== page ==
John Hancock 116th Boston Marathon (Integrated Campaign)

John hancock—26 words. 26 Miles. 

Creative Direction
Digital Strategy

With one month to go before the start of the 116th Boston Marathon (2012), John Hancock wanted a new way to promote the renowned road race while also raising their visibility on Twitter and Facebook.

Whether we volunteer countless hours of our time—or give ourselves to grueling training sessions in preparation for one of the world's toughest courses—each of us arrive here with our own story. Yet it is the 26 miles that unite us all. Share your Boston Marathon journey one word per mile for your chance to win an exclusive race day prize package.

The Map

Posting a hashtag-driven Twitter feed on the John Hancock website could easily be done, and live feeds are routinely done every year in the local media space. This is a great way to provide updates, but why not see the Boston Marathon in the eyes of the runners, volunteers, and spectators? And capture these thoughts and images against the backdrop of what makes the Boston Marathon what it is -- the famed route extending from Hopkinton, MA to Copley Square in the heart of Boston's Back Bay.

To capitalize on three popular social platforms, we created a map of the Marathon route in Facebook to broadcast the information shared through Twitter and Instagram. By placing the social map into John Hancock's existing Facebook page, we created an opportunity to build Hancock's Facebook fanbase by requiring users to "Like" Hancock in order to view the map.

Rather than create a unique hashtag, we chose to go with something quite logical and already in use: #BOSTONMARATHON. Many Twitter users would naturally use this when Tweeting about the marathon, and by making this what powers the interactive social map, it would also organically draw attention to Hancock's Marathon-specific account @JHBOSTON26.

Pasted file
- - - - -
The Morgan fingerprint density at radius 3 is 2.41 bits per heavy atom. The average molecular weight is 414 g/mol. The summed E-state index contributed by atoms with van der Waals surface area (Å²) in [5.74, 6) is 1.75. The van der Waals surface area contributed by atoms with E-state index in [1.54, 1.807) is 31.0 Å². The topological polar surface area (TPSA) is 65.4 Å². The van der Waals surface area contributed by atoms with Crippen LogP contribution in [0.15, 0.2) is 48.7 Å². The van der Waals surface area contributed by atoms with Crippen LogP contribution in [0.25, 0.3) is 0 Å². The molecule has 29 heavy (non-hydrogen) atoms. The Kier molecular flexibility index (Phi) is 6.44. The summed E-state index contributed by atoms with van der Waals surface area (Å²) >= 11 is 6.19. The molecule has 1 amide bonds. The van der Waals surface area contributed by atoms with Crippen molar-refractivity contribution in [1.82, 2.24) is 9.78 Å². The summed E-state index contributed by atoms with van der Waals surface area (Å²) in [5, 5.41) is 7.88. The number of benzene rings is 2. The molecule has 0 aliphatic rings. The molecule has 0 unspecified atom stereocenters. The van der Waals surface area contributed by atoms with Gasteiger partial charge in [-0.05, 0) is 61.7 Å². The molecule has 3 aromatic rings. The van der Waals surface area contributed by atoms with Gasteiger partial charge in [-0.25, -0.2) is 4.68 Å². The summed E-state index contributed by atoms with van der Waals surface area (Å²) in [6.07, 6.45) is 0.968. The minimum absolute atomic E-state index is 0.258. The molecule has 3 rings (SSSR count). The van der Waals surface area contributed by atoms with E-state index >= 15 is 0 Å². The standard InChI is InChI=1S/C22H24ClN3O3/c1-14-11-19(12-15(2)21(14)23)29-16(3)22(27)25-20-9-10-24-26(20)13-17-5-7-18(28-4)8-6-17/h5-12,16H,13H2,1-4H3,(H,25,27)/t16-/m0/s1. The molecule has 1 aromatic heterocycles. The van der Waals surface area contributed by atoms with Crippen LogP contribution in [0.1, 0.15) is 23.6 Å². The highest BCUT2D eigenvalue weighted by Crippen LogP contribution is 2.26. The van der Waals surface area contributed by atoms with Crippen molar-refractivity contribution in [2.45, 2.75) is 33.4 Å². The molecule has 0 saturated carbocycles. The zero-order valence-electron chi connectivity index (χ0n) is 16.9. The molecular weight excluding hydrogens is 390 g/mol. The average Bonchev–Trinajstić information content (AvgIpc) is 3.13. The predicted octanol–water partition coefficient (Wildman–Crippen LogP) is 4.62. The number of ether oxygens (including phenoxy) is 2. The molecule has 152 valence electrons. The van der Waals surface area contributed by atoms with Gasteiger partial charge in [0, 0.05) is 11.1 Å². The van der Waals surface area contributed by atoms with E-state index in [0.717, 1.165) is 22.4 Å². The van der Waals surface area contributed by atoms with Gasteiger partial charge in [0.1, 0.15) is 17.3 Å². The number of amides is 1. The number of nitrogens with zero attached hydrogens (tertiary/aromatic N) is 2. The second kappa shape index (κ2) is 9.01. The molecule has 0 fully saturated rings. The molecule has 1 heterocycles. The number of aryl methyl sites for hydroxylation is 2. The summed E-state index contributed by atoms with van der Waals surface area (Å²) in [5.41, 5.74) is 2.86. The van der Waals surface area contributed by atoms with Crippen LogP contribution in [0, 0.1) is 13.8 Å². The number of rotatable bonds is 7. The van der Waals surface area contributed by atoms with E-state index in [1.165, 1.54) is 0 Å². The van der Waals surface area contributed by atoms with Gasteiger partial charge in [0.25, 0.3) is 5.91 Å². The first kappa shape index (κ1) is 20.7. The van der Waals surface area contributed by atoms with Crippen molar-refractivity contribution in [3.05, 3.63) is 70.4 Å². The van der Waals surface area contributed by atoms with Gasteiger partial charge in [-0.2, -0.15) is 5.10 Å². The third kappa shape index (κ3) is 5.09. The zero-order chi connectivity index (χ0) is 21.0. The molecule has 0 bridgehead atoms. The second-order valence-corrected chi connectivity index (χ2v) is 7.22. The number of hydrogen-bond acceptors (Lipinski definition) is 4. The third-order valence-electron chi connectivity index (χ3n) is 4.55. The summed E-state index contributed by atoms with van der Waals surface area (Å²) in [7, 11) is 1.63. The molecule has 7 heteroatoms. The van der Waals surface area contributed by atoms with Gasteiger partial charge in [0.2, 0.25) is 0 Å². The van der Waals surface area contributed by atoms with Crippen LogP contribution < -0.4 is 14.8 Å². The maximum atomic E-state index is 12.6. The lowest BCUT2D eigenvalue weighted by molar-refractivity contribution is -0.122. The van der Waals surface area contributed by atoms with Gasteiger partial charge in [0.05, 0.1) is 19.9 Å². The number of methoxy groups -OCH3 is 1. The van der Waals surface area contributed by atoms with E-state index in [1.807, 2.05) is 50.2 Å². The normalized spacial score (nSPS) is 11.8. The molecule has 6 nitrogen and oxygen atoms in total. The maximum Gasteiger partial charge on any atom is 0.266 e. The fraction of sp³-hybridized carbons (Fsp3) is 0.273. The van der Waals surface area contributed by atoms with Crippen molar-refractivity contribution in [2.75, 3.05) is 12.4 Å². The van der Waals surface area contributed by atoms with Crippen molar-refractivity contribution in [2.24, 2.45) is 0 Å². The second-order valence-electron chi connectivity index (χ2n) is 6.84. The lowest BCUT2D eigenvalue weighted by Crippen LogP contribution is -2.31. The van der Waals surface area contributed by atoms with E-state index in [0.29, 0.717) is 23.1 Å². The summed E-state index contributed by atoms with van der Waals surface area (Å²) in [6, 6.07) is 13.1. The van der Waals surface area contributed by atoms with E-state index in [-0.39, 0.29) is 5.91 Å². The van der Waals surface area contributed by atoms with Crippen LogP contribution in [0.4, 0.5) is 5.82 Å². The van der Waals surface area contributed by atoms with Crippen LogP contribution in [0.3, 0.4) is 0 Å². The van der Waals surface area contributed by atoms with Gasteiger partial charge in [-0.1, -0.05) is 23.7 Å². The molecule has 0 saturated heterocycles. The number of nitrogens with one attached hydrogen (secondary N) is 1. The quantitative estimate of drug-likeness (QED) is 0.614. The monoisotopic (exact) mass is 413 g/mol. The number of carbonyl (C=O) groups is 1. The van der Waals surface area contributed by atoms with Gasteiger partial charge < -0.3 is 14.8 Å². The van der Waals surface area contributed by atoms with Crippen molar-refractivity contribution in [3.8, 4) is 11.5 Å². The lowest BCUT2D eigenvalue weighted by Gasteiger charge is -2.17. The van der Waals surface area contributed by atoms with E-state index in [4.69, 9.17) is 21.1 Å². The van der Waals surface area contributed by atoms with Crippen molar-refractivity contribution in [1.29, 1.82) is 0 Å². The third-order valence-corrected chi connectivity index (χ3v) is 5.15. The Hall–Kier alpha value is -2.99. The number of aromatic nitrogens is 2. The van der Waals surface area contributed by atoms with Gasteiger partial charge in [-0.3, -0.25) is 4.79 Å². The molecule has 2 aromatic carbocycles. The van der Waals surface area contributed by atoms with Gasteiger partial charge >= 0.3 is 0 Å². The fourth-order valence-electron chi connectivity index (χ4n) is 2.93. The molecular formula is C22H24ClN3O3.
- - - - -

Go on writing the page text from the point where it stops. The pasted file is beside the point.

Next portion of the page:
Don't just read it. See it.

When it comes to pulling photos, Instagram was always the obvious choice -- delectable UI, accessible API, near seamless integration with Twitter, and high number of active users. But we definitely benefitted from the timeliness of Instagram both launching an Android version of their photo-sharing software and something about Facebook and $1B. The result? Between the time the interactive was launched in early April until April 18, over 3000 photos were tagged with #BOSTONMARATHON.

26 words. 26.2 miles.

Cross-promoting Twitter via Facebook can often be difficult, especially since users tend to use the services in different ways. How do you make users create meaningful content for use on both platforms, while also adhering to Facebook's stringent promotion guidelines. We needed to encourage the creation of personal content on Facebook that would in turn be shared through Twitter AND promote the interactive social map.

Adding a contest layer encourages participation, and perhaps it would have been easy to go with a simple why I run in the request for submissions. But John Hancock didn't want to just target runners, but also the volunteers who help make this event happen. Some people can espouse upon their goals ad nauseum, some cannot. The key was to make it mildly challenging while also fostering the creation of thoughtful brevity. Solution: 26 words for 26 miles.

The Finish Line

Before the promotion, John Hancock counted 1467 Facebook fans. At the conclusion of the event, their following increased by 70%. One month before the race, 2500 Twitter users followed @JHBOSTON26. The morning after the Boston Marathon, this number was 6500. Over 11,000 Tweets were tagged with #BOSTONMARATHON during April 2012.